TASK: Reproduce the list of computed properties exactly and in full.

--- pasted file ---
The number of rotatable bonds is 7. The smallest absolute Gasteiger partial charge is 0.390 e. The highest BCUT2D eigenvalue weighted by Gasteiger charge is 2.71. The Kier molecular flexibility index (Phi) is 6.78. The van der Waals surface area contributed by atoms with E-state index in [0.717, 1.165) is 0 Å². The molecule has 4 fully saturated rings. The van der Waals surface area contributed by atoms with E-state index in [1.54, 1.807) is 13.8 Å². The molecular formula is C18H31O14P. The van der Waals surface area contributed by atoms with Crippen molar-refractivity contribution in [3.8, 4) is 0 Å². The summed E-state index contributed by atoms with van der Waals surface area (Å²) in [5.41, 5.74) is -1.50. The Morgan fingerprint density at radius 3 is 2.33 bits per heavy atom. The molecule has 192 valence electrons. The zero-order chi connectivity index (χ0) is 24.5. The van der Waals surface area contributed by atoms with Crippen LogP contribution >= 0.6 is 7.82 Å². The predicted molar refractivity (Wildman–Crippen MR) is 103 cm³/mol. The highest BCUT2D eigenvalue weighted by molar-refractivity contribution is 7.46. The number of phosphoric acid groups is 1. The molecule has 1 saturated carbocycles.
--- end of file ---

The number of rotatable bonds is 7. The smallest absolute Gasteiger partial charge is 0.390 e. The highest BCUT2D eigenvalue weighted by Gasteiger charge is 2.71. The Kier molecular flexibility index (Phi) is 6.78. The van der Waals surface area contributed by atoms with E-state index in [0.717, 1.165) is 0 Å². The molecule has 4 fully saturated rings. The van der Waals surface area contributed by atoms with E-state index in [1.54, 1.807) is 13.8 Å². The molecular formula is C18H31O14P. The van der Waals surface area contributed by atoms with Crippen molar-refractivity contribution in [3.8, 4) is 0 Å². The summed E-state index contributed by atoms with van der Waals surface area (Å²) in [5.41, 5.74) is -1.50. The Morgan fingerprint density at radius 3 is 2.33 bits per heavy atom. The molecule has 192 valence electrons. The zero-order chi connectivity index (χ0) is 24.5. The van der Waals surface area contributed by atoms with Crippen LogP contribution >= 0.6 is 7.82 Å². The predicted molar refractivity (Wildman–Crippen MR) is 103 cm³/mol. The highest BCUT2D eigenvalue weighted by molar-refractivity contribution is 7.46. The number of phosphoric acid groups is 1. The molecule has 1 saturated carbocycles.